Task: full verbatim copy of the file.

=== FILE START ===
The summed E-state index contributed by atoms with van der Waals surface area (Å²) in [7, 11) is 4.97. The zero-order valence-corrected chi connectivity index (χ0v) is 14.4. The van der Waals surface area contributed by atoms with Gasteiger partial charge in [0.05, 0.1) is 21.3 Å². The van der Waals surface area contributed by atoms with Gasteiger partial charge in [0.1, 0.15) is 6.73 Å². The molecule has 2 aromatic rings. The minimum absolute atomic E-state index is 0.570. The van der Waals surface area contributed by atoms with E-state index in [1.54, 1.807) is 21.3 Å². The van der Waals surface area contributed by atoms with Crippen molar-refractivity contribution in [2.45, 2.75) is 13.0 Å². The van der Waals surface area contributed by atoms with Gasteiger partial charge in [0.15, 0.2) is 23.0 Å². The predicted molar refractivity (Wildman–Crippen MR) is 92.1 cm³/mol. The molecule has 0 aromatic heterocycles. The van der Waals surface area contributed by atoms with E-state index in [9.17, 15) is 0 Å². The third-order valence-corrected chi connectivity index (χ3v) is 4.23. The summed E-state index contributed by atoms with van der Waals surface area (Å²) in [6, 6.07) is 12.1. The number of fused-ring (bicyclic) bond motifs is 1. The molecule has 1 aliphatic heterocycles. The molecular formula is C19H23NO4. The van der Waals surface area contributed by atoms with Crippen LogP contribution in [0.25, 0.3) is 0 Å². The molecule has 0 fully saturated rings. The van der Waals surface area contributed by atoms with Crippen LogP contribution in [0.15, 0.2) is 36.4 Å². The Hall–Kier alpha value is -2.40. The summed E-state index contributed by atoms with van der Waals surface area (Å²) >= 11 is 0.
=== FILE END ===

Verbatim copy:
The summed E-state index contributed by atoms with van der Waals surface area (Å²) in [7, 11) is 4.97. The zero-order valence-corrected chi connectivity index (χ0v) is 14.4. The van der Waals surface area contributed by atoms with Gasteiger partial charge in [0.05, 0.1) is 21.3 Å². The van der Waals surface area contributed by atoms with Gasteiger partial charge in [0.1, 0.15) is 6.73 Å². The molecule has 2 aromatic rings. The minimum absolute atomic E-state index is 0.570. The van der Waals surface area contributed by atoms with E-state index in [1.54, 1.807) is 21.3 Å². The van der Waals surface area contributed by atoms with Crippen molar-refractivity contribution in [2.45, 2.75) is 13.0 Å². The van der Waals surface area contributed by atoms with Gasteiger partial charge in [0.15, 0.2) is 23.0 Å². The predicted molar refractivity (Wildman–Crippen MR) is 92.1 cm³/mol. The molecule has 0 aromatic heterocycles. The van der Waals surface area contributed by atoms with E-state index in [9.17, 15) is 0 Å². The third-order valence-corrected chi connectivity index (χ3v) is 4.23. The summed E-state index contributed by atoms with van der Waals surface area (Å²) in [6, 6.07) is 12.1. The number of fused-ring (bicyclic) bond motifs is 1. The molecule has 1 aliphatic heterocycles. The molecular formula is C19H23NO4. The van der Waals surface area contributed by atoms with Crippen LogP contribution in [0.25, 0.3) is 0 Å². The molecule has 0 fully saturated rings. The van der Waals surface area contributed by atoms with Crippen LogP contribution in [0.15, 0.2) is 36.4 Å². The Hall–Kier alpha value is -2.40. The summed E-state index contributed by atoms with van der Waals surface area (Å²) >= 11 is 0.